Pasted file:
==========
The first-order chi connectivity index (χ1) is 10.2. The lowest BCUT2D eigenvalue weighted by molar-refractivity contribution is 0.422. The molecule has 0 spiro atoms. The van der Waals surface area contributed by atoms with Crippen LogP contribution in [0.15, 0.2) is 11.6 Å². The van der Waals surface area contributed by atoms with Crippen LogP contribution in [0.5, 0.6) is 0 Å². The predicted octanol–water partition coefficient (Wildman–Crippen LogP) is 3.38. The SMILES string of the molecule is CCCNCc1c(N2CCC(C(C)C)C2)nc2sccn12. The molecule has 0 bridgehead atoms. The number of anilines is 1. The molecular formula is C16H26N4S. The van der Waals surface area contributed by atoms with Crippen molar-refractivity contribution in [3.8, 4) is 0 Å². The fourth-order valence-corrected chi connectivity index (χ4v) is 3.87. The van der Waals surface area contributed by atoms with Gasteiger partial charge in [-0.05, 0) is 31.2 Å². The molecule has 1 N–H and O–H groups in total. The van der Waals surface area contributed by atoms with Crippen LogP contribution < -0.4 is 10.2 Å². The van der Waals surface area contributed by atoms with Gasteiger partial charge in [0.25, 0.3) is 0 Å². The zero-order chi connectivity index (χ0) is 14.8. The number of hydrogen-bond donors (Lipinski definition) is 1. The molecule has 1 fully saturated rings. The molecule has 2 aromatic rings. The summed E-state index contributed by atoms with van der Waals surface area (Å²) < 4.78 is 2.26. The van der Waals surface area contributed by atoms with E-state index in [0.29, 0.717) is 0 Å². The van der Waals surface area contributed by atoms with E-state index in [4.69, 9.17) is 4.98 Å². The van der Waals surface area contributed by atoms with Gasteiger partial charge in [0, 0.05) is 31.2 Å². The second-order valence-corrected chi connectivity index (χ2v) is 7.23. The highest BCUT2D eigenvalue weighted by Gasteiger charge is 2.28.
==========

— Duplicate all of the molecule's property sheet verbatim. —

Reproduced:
The first-order chi connectivity index (χ1) is 10.2. The lowest BCUT2D eigenvalue weighted by molar-refractivity contribution is 0.422. The molecule has 0 spiro atoms. The van der Waals surface area contributed by atoms with Crippen LogP contribution in [0.15, 0.2) is 11.6 Å². The van der Waals surface area contributed by atoms with Crippen LogP contribution in [0.5, 0.6) is 0 Å². The predicted octanol–water partition coefficient (Wildman–Crippen LogP) is 3.38. The SMILES string of the molecule is CCCNCc1c(N2CCC(C(C)C)C2)nc2sccn12. The molecule has 0 bridgehead atoms. The number of anilines is 1. The molecular formula is C16H26N4S. The van der Waals surface area contributed by atoms with Crippen molar-refractivity contribution in [3.8, 4) is 0 Å². The fourth-order valence-corrected chi connectivity index (χ4v) is 3.87. The van der Waals surface area contributed by atoms with Gasteiger partial charge in [-0.05, 0) is 31.2 Å². The molecule has 1 N–H and O–H groups in total. The van der Waals surface area contributed by atoms with Crippen LogP contribution < -0.4 is 10.2 Å². The van der Waals surface area contributed by atoms with Gasteiger partial charge in [0.25, 0.3) is 0 Å². The zero-order chi connectivity index (χ0) is 14.8. The number of hydrogen-bond donors (Lipinski definition) is 1. The molecule has 1 fully saturated rings. The molecule has 2 aromatic rings. The summed E-state index contributed by atoms with van der Waals surface area (Å²) < 4.78 is 2.26. The van der Waals surface area contributed by atoms with E-state index in [0.29, 0.717) is 0 Å². The van der Waals surface area contributed by atoms with E-state index in [4.69, 9.17) is 4.98 Å². The van der Waals surface area contributed by atoms with Gasteiger partial charge in [0, 0.05) is 31.2 Å². The second-order valence-corrected chi connectivity index (χ2v) is 7.23. The highest BCUT2D eigenvalue weighted by Gasteiger charge is 2.28.